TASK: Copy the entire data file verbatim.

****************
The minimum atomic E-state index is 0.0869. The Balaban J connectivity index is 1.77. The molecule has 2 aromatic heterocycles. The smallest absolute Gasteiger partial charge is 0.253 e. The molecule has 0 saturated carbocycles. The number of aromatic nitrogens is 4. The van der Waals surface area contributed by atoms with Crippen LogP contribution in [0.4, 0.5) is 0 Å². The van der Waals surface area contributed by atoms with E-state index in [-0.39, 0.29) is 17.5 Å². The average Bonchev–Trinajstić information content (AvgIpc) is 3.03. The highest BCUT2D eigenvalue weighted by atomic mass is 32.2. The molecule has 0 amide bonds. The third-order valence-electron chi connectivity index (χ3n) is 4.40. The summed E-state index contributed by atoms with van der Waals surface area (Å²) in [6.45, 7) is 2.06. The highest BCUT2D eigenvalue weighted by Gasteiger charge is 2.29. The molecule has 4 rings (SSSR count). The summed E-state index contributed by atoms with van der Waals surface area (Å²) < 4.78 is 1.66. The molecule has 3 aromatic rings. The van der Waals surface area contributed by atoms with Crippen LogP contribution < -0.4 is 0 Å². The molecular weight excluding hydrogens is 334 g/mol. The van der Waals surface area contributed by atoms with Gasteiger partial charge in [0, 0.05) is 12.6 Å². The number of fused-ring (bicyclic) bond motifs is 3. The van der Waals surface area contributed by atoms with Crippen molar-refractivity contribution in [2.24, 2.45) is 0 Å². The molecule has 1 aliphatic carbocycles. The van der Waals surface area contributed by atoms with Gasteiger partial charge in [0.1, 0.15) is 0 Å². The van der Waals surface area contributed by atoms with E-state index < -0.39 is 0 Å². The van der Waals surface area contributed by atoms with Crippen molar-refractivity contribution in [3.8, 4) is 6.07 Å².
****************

The minimum atomic E-state index is 0.0869. The Balaban J connectivity index is 1.77. The molecule has 2 aromatic heterocycles. The smallest absolute Gasteiger partial charge is 0.253 e. The molecule has 0 saturated carbocycles. The number of aromatic nitrogens is 4. The van der Waals surface area contributed by atoms with Crippen LogP contribution in [0.4, 0.5) is 0 Å². The van der Waals surface area contributed by atoms with E-state index in [-0.39, 0.29) is 17.5 Å². The average Bonchev–Trinajstić information content (AvgIpc) is 3.03. The highest BCUT2D eigenvalue weighted by atomic mass is 32.2. The molecule has 0 amide bonds. The third-order valence-electron chi connectivity index (χ3n) is 4.40. The summed E-state index contributed by atoms with van der Waals surface area (Å²) in [6.45, 7) is 2.06. The highest BCUT2D eigenvalue weighted by Gasteiger charge is 2.29. The molecule has 4 rings (SSSR count). The summed E-state index contributed by atoms with van der Waals surface area (Å²) < 4.78 is 1.66. The molecule has 3 aromatic rings. The van der Waals surface area contributed by atoms with Crippen LogP contribution < -0.4 is 0 Å². The molecular weight excluding hydrogens is 334 g/mol. The van der Waals surface area contributed by atoms with Gasteiger partial charge in [0, 0.05) is 12.6 Å². The number of fused-ring (bicyclic) bond motifs is 3. The van der Waals surface area contributed by atoms with Crippen molar-refractivity contribution in [2.24, 2.45) is 0 Å². The molecule has 1 aliphatic carbocycles. The van der Waals surface area contributed by atoms with Gasteiger partial charge in [0.1, 0.15) is 0 Å². The van der Waals surface area contributed by atoms with E-state index < -0.39 is 0 Å². The van der Waals surface area contributed by atoms with Crippen molar-refractivity contribution in [3.8, 4) is 6.07 Å².